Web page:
Beyonce may say girls run the world, but many women are still fighting to get paid for it.

A recent article from Forbes on job seekers from the class of 2016 has been making the rounds. Based on data from an iCIMS study, the article says, in part:

Interestingly, men were more optimistic than women: 68% of women but only 44% of men expected to earn less than $50,000 in their first job.

But recruiters are likely to leave them disappointed. Almost half — 48% — of companies paid entry-level employees less than $35,000, and only 23% paid more than $50,000.

The good news is that recruiters are open to negotiation over salary. Six out of 10 said their company was likely to negotiate over entry-level salary, confounding the belief of half of college seniors that it was not possible to negotiate.

In a reversal of the gender difference over salary, women had more faith in their ability to negotiate a higher salary, perhaps reflecting a greater confidence in communication skills.

Am I the only one thinking that maybe the reason women have to “have faith” in their ability to negotiate a higher salary is because they know they’re going to have to fight for one? The majority of men in the study assumed they would make more than $50,000 in their first job. Perhaps they didn’t believe they would have to negotiate. The smart young women of the class of 2016 seem to realize however, they’re going to have to keep up the fight for pay equity, starting at the beginning of their career. To say that women are optimistic because they are “good communicators” is a bit trite, at best.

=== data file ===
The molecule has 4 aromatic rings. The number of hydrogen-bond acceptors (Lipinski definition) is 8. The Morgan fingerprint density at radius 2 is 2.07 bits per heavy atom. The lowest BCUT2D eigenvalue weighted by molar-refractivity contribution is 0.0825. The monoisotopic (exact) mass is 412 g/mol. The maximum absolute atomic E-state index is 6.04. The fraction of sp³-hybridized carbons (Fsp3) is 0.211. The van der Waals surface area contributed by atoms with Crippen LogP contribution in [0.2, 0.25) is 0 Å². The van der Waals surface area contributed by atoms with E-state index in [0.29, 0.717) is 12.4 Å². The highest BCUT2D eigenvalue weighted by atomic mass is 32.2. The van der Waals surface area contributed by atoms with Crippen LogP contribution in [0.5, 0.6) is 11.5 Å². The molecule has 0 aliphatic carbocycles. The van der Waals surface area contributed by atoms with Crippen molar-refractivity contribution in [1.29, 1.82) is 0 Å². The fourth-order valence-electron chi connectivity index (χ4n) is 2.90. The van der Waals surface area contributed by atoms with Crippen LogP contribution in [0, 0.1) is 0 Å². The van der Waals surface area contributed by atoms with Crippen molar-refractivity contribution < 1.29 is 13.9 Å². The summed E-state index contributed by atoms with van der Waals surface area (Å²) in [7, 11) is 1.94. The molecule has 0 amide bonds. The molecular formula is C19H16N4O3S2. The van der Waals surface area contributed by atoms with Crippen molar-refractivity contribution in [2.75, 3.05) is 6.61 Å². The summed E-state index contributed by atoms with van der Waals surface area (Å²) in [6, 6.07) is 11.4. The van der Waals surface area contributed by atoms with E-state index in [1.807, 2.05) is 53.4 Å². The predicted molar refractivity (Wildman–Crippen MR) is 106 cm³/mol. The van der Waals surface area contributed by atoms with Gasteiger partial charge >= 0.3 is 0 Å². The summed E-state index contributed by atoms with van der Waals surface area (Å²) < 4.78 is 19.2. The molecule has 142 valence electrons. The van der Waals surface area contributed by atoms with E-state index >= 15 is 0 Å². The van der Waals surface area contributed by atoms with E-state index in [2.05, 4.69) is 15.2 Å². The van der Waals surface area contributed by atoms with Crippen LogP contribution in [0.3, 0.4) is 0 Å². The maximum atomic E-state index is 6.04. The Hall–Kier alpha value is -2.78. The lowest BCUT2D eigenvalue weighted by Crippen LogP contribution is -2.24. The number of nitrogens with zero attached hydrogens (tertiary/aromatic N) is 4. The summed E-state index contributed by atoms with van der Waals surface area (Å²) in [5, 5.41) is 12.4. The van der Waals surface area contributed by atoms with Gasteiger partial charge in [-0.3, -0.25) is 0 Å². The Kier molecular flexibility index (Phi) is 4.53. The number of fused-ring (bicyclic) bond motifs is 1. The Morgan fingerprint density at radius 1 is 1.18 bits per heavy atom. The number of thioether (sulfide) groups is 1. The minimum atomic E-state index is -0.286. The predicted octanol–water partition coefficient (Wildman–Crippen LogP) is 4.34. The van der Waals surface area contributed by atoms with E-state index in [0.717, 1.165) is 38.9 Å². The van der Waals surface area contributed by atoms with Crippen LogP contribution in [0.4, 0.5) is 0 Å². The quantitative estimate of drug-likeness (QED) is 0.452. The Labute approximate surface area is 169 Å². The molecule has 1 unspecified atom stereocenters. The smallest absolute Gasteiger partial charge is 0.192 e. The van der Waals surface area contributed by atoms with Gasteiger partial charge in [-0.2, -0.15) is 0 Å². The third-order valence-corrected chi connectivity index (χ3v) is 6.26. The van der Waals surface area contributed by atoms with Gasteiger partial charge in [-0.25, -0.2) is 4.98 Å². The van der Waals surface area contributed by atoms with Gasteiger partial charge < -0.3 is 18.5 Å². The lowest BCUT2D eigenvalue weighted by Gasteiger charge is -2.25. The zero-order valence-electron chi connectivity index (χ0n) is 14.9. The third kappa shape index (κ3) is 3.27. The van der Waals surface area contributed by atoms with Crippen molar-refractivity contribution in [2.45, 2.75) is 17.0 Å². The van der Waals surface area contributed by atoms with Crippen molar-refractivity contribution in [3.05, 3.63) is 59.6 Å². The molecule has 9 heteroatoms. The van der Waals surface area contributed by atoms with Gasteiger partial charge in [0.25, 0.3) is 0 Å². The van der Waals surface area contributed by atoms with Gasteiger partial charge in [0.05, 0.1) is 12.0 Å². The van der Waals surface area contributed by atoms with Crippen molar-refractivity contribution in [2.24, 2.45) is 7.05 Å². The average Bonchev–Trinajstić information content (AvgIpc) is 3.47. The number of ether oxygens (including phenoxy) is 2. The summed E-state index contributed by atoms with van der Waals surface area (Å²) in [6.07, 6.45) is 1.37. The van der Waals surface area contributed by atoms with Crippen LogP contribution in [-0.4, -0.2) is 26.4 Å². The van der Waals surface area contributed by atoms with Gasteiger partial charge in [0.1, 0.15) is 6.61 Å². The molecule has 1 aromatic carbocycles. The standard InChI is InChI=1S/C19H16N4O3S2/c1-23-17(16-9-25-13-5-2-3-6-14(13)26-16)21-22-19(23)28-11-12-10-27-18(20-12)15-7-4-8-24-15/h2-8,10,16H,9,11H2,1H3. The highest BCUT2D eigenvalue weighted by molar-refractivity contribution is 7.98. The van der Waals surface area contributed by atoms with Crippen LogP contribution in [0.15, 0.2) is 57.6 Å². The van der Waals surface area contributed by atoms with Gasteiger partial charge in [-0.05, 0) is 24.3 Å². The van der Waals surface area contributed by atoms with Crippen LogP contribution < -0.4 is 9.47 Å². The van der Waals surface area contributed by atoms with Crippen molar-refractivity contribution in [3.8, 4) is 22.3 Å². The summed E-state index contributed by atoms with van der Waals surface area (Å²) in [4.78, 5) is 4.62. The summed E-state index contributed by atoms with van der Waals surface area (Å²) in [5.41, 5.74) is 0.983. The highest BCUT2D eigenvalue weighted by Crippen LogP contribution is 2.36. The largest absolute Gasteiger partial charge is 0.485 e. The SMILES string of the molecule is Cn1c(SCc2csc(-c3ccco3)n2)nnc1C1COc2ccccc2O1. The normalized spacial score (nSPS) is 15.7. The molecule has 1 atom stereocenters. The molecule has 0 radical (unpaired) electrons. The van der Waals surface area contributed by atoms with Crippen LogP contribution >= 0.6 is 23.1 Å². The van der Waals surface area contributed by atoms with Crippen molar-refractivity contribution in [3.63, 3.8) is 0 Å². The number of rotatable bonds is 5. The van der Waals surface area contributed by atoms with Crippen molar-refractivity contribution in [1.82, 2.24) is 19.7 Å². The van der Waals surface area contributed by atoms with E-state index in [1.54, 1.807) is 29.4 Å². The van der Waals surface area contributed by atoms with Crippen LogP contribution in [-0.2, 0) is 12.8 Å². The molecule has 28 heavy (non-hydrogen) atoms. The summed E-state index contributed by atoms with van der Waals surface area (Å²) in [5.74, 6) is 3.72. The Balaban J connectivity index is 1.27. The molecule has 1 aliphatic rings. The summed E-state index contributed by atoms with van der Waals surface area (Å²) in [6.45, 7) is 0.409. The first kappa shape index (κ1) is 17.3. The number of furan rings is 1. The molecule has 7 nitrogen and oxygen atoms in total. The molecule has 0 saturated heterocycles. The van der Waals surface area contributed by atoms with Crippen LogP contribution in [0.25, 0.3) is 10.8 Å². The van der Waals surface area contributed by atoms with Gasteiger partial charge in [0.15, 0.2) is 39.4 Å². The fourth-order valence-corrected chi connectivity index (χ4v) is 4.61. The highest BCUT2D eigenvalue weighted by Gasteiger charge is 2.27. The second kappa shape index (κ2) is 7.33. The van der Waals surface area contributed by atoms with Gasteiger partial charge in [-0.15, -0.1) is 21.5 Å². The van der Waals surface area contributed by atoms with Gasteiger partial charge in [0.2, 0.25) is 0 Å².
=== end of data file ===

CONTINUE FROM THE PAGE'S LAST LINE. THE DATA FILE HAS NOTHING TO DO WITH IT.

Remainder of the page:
I had dinner with an executive recently who shared a story about hiring for a new director of marketing. At the beginning of the job search this executive sat down with their compensation analyst and came up with a target salary – let’s say it was $100,000 for the sake of round numbers. There were two strong candidates, both happened to be women. Candidate A previously made $95,000 a year, and candidate B made $75,000. Candidate B was the preferred choice, and when writing up the offer the recruiter asked what they’d like to put as the salary. The executive replied $100,000, and the recruiter said that they couldn’t possibly make that offer – it was a third more than she was making before! The executive (incidentally a male, who perhaps not incidentally, had a daughter getting ready to enter the workforce) argued that if that was the rate the company’s own analysis had decided was a fair market price for the skills they were looking for, how could they NOT make that the offer?

Could the same scenario have happened with two men? Of course. And of course companies have every right to find talent at the most affordable rate. But think about your organization’s practices. Are you willing to make a step change in compensation when an individual’s skills have made a step change in value in the marketplace? Whether they are internal or external, valuing the contribution and the scarcity of skill should always supersede a “percentage markup” on previous salary, if we want to be equitable to male and female employees.

A study from Catalyst found that “women were paid about 90% of what men earn until age 35, at which point median earnings for women start to slow down, further widening the pay gap.” This makes sense following the rules of compound interest. If you start out with a 10% differential, even if raises are given at the same rate, at the same time throughout their career, women will end up significantly behind their male counterparts. So particularly to all the young women graduates were heading into the workforce, you probably will have to fight for that entry-level salary. But it’s worth it. Because until the world changes, where you start may dictate where you end up.